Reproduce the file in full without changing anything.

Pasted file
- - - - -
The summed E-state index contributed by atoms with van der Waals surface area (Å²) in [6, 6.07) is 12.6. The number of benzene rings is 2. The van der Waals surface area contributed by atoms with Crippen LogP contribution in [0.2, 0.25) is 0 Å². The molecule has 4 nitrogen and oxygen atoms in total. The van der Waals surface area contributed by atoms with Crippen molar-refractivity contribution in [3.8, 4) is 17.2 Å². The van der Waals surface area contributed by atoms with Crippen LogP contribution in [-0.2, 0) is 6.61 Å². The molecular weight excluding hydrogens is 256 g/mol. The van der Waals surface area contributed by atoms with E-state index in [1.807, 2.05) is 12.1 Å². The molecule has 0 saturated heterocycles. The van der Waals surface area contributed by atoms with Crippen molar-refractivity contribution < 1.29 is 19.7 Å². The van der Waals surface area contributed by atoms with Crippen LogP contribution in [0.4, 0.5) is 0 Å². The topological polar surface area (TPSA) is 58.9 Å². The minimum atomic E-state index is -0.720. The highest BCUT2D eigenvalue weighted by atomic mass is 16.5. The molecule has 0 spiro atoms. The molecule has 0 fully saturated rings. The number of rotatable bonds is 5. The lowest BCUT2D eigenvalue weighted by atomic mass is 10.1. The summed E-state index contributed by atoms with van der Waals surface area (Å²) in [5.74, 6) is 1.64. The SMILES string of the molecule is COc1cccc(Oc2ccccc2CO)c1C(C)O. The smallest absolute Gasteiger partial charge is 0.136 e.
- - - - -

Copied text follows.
The summed E-state index contributed by atoms with van der Waals surface area (Å²) in [6, 6.07) is 12.6. The number of benzene rings is 2. The van der Waals surface area contributed by atoms with Crippen LogP contribution in [0.2, 0.25) is 0 Å². The molecule has 4 nitrogen and oxygen atoms in total. The van der Waals surface area contributed by atoms with Crippen molar-refractivity contribution in [3.8, 4) is 17.2 Å². The van der Waals surface area contributed by atoms with Crippen LogP contribution in [-0.2, 0) is 6.61 Å². The molecular weight excluding hydrogens is 256 g/mol. The van der Waals surface area contributed by atoms with E-state index in [1.807, 2.05) is 12.1 Å². The molecule has 0 saturated heterocycles. The van der Waals surface area contributed by atoms with Crippen molar-refractivity contribution < 1.29 is 19.7 Å². The van der Waals surface area contributed by atoms with Crippen LogP contribution in [0.4, 0.5) is 0 Å². The topological polar surface area (TPSA) is 58.9 Å². The minimum atomic E-state index is -0.720. The highest BCUT2D eigenvalue weighted by atomic mass is 16.5. The molecule has 0 spiro atoms. The molecule has 0 fully saturated rings. The number of rotatable bonds is 5. The lowest BCUT2D eigenvalue weighted by atomic mass is 10.1. The summed E-state index contributed by atoms with van der Waals surface area (Å²) in [5.74, 6) is 1.64. The SMILES string of the molecule is COc1cccc(Oc2ccccc2CO)c1C(C)O. The smallest absolute Gasteiger partial charge is 0.136 e.